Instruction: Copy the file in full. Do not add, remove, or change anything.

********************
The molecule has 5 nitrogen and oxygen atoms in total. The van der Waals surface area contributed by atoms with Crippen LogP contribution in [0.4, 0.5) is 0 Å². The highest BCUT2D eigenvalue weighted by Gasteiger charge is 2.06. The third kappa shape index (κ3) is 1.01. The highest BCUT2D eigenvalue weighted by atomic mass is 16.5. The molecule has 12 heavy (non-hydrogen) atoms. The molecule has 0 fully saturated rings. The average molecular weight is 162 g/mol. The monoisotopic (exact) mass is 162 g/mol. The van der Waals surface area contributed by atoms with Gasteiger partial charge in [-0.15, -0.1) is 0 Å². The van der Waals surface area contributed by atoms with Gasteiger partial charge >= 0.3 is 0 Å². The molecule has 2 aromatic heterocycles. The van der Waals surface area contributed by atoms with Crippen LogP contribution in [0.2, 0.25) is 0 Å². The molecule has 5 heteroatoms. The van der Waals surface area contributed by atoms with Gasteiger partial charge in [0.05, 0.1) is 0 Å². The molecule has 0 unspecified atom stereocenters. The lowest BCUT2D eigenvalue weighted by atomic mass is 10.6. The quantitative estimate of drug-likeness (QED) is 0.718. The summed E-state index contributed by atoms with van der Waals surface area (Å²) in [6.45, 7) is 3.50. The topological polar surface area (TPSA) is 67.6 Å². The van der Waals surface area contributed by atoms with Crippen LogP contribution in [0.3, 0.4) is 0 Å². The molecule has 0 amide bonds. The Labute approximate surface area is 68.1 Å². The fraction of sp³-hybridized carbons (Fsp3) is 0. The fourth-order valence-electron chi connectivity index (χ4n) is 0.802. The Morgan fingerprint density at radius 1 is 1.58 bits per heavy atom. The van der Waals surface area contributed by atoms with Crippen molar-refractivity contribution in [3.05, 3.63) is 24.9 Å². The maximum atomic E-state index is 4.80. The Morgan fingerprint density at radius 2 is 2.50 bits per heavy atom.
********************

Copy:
The molecule has 5 nitrogen and oxygen atoms in total. The van der Waals surface area contributed by atoms with Crippen LogP contribution in [0.4, 0.5) is 0 Å². The highest BCUT2D eigenvalue weighted by Gasteiger charge is 2.06. The third kappa shape index (κ3) is 1.01. The highest BCUT2D eigenvalue weighted by atomic mass is 16.5. The molecule has 12 heavy (non-hydrogen) atoms. The molecule has 0 fully saturated rings. The average molecular weight is 162 g/mol. The monoisotopic (exact) mass is 162 g/mol. The van der Waals surface area contributed by atoms with Gasteiger partial charge in [-0.15, -0.1) is 0 Å². The van der Waals surface area contributed by atoms with Gasteiger partial charge >= 0.3 is 0 Å². The molecule has 2 aromatic heterocycles. The van der Waals surface area contributed by atoms with Crippen LogP contribution in [0.2, 0.25) is 0 Å². The molecule has 5 heteroatoms. The van der Waals surface area contributed by atoms with Gasteiger partial charge in [0.05, 0.1) is 0 Å². The molecule has 0 unspecified atom stereocenters. The lowest BCUT2D eigenvalue weighted by atomic mass is 10.6. The quantitative estimate of drug-likeness (QED) is 0.718. The summed E-state index contributed by atoms with van der Waals surface area (Å²) in [6.45, 7) is 3.50. The topological polar surface area (TPSA) is 67.6 Å². The van der Waals surface area contributed by atoms with Crippen LogP contribution in [0.3, 0.4) is 0 Å². The molecule has 0 amide bonds. The Labute approximate surface area is 68.1 Å². The fraction of sp³-hybridized carbons (Fsp3) is 0. The fourth-order valence-electron chi connectivity index (χ4n) is 0.802. The Morgan fingerprint density at radius 1 is 1.58 bits per heavy atom. The van der Waals surface area contributed by atoms with Crippen molar-refractivity contribution in [3.05, 3.63) is 24.9 Å². The maximum atomic E-state index is 4.80. The Morgan fingerprint density at radius 2 is 2.50 bits per heavy atom.